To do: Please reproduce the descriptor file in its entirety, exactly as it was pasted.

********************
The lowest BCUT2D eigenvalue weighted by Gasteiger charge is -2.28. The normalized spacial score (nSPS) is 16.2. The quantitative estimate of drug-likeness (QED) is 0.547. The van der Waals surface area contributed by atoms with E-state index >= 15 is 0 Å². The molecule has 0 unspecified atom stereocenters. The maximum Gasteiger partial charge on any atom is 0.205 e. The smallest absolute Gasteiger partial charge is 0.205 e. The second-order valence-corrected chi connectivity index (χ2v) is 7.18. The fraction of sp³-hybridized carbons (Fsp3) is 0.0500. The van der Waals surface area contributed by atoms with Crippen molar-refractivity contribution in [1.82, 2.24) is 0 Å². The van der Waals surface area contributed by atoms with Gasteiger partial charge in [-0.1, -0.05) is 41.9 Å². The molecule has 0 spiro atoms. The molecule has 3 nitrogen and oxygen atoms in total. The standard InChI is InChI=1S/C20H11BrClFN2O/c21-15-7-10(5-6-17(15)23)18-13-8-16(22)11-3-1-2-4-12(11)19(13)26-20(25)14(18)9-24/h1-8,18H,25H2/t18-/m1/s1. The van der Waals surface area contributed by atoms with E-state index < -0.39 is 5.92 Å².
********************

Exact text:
The lowest BCUT2D eigenvalue weighted by Gasteiger charge is -2.28. The normalized spacial score (nSPS) is 16.2. The quantitative estimate of drug-likeness (QED) is 0.547. The van der Waals surface area contributed by atoms with E-state index >= 15 is 0 Å². The molecule has 0 unspecified atom stereocenters. The maximum Gasteiger partial charge on any atom is 0.205 e. The smallest absolute Gasteiger partial charge is 0.205 e. The second-order valence-corrected chi connectivity index (χ2v) is 7.18. The fraction of sp³-hybridized carbons (Fsp3) is 0.0500. The van der Waals surface area contributed by atoms with Crippen molar-refractivity contribution in [1.82, 2.24) is 0 Å². The van der Waals surface area contributed by atoms with Gasteiger partial charge in [-0.1, -0.05) is 41.9 Å². The molecule has 0 spiro atoms. The molecule has 3 nitrogen and oxygen atoms in total. The standard InChI is InChI=1S/C20H11BrClFN2O/c21-15-7-10(5-6-17(15)23)18-13-8-16(22)11-3-1-2-4-12(11)19(13)26-20(25)14(18)9-24/h1-8,18H,25H2/t18-/m1/s1. The van der Waals surface area contributed by atoms with E-state index < -0.39 is 5.92 Å².